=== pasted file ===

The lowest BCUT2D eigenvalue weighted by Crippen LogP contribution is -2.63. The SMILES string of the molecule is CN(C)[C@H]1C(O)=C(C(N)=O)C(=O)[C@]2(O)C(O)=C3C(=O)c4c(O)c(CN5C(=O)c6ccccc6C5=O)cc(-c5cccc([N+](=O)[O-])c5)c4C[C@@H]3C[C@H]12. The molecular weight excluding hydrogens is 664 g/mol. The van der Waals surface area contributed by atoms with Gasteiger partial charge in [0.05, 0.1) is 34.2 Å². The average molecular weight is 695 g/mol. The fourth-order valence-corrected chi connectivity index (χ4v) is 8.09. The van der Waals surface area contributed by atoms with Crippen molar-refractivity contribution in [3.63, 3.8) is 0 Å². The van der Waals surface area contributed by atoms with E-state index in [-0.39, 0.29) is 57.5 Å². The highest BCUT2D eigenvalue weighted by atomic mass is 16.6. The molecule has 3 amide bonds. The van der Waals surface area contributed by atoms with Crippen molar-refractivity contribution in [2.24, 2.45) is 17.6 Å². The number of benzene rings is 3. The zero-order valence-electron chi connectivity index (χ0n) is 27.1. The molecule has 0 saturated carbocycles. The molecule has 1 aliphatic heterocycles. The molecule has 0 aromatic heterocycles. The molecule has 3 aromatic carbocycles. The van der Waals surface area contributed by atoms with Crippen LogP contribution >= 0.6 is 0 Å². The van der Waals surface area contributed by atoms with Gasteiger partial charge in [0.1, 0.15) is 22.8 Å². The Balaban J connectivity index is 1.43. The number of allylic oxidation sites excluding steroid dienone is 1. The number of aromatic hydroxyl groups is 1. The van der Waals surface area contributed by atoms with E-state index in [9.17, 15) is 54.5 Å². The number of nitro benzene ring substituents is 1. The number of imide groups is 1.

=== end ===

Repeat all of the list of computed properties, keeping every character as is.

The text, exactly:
The lowest BCUT2D eigenvalue weighted by Crippen LogP contribution is -2.63. The SMILES string of the molecule is CN(C)[C@H]1C(O)=C(C(N)=O)C(=O)[C@]2(O)C(O)=C3C(=O)c4c(O)c(CN5C(=O)c6ccccc6C5=O)cc(-c5cccc([N+](=O)[O-])c5)c4C[C@@H]3C[C@H]12. The molecular weight excluding hydrogens is 664 g/mol. The van der Waals surface area contributed by atoms with Gasteiger partial charge in [0.05, 0.1) is 34.2 Å². The average molecular weight is 695 g/mol. The fourth-order valence-corrected chi connectivity index (χ4v) is 8.09. The van der Waals surface area contributed by atoms with Crippen molar-refractivity contribution in [3.63, 3.8) is 0 Å². The van der Waals surface area contributed by atoms with E-state index in [-0.39, 0.29) is 57.5 Å². The highest BCUT2D eigenvalue weighted by atomic mass is 16.6. The molecule has 3 amide bonds. The van der Waals surface area contributed by atoms with Crippen molar-refractivity contribution in [2.24, 2.45) is 17.6 Å². The number of benzene rings is 3. The zero-order valence-electron chi connectivity index (χ0n) is 27.1. The molecule has 0 saturated carbocycles. The molecule has 1 aliphatic heterocycles. The molecule has 0 aromatic heterocycles. The molecule has 3 aromatic carbocycles. The van der Waals surface area contributed by atoms with Crippen LogP contribution >= 0.6 is 0 Å². The van der Waals surface area contributed by atoms with Gasteiger partial charge in [0.1, 0.15) is 22.8 Å². The Balaban J connectivity index is 1.43. The number of allylic oxidation sites excluding steroid dienone is 1. The number of aromatic hydroxyl groups is 1. The van der Waals surface area contributed by atoms with E-state index in [9.17, 15) is 54.5 Å². The number of nitro benzene ring substituents is 1. The number of imide groups is 1.